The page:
I know when I saw that Google had created a custom ASIC for Tensor Flow processing, I was taken aback. If new chips are what is needed to succeed in this racket, it will be a rich man’s game.

Turns out a slew of startups are on the case. This article by Cade Metz suggests that at least 45 startups are working on chips for AI type applications such as speech recognition and self-driving cars. It seems the Nvidia GPU that has gotten us to where we are, may not be enough going forward. Co processors for co processors, chips that shuttle data about in I/O roles for GPUs, may be the next frontier.

Metz names a number of AI chip startups: Cerbras, Graphcore, Wave Computing, Mythic, Nervana (now part of Intel). – Smiling Jack Vaughan

January 21, 2018 at 6:26 pm Leave a comment

Quantum frutition

50_qubit_system_desktopIt was a phenomenon discovered 100 years ago. Now, as technology based on quantum mechanics emerges from labs, Accenture and others are setting their sights on quantum machine learning, writes Jack Vaughan. As years many years of quanta shuffling bears tutti fruity.

Click to read: Quantum machine learning may come knocking on analytics’ door – SearchDataManagement

December 23, 2017 at 1:59 am Leave a comment

Quantum ad impedimenta computing


A recent Wall Street Journal article doesn’t hold back on the hype, at least in its headline. Quantum computing, it promises, will change the world as we know it. Courtesy of Google. The story that follows is a bit more measured. The obstacles to successful quantum computing are discussed, the murkiness of the applications is considered. There is a discussion of activity of some players – Dwave, IBM, and especially Google. Also noted- The NSA is building a quantum computer too. The conjecture (ala Google’s Hartmut Neven) is put forward that the nearest closest biggest opportunity for quantum computing relates to machine learning – guess because probability is involved and the computation problems could grow unmanageable eventually. We will see.

The most obvious expectation is that the NSA is anticipating the possibility of a point where quantum computers could break important codes. And thus disrupt the present status of Internet commerce. Is that as big a threat as Hitler? I ask that because there are parts of the quest for quantum computing that bring to mind the atomic bomb program of the 20th Century.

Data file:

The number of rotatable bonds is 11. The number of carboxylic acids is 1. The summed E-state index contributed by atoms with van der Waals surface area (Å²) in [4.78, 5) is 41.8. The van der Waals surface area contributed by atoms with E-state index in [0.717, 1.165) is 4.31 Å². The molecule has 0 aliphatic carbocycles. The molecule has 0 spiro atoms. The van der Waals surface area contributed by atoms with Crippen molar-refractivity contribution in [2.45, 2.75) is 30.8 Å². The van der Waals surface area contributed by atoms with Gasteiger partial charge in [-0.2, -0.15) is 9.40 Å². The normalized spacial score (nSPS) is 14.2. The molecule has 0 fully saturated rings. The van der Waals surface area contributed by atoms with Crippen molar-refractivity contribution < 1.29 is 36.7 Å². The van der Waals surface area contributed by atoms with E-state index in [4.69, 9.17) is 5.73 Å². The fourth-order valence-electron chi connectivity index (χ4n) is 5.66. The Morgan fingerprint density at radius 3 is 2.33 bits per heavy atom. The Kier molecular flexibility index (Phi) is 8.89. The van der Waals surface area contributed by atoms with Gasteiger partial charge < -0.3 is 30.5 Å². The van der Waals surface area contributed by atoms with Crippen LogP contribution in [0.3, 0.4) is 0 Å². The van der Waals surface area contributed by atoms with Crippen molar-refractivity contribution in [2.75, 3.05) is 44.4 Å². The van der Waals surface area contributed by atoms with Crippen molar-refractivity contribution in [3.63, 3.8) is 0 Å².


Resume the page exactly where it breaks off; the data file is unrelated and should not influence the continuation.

When you look at the obstacles to successful quantum computing at a reasonable scale, you look at a problem of physics, and more. Obstacles to successful quantum computing include error correction, coherence time of the qubit (life-time), low-temperature wiring, verification of quantum algorithms, more.

It brings to mind the massive obstacles that faced the teams working in World War II to create the atomic bomb.

In search of something that worked, three methods were used for uranium enrichment: electromechanical, gaseous and thermal. Parallel efforts worked to produce plutonium from uranium using graphite reactors or chemically separation or irradiatiation and transmutaion (God bless you). This is collectively known as The Manhattan Project.

In the end they built two types of bombs – one that employed a gun-type of detonator that proved impractical for plutonium. A simpler gun using very rare uranium-238 (painstakingly separated from uranium-235) was used in the final analysis, and a couple of years later the emphasis was all about hydrogen bombs.

This is not to mention the German atomic bomb effort, which, as far as I know, looked more like a reactor than a bomb. Or the British effort, which predated the American effort. Efforts are underway today by lesser powers, assuredly using methods honed by the great powers over time. If you are a lesser power, I cadged that from the guy sitting next to me in class – so, please address all correspondence to him.

It is hard to think — today anyway — that development of the quantum computer of the 21st century will benefit from the same type of impetus the Manhattan Project did (World War). But that could change. Time will tell.

In the meantime, looking at the picture above, I think we are looking at RS-232 connectors in the innards of Google’s machine – why not RJ-11?? – Juan Ignacio Vaughan


Thank you Wikiepedia

October 19, 2017 at 1:38 am Leave a comment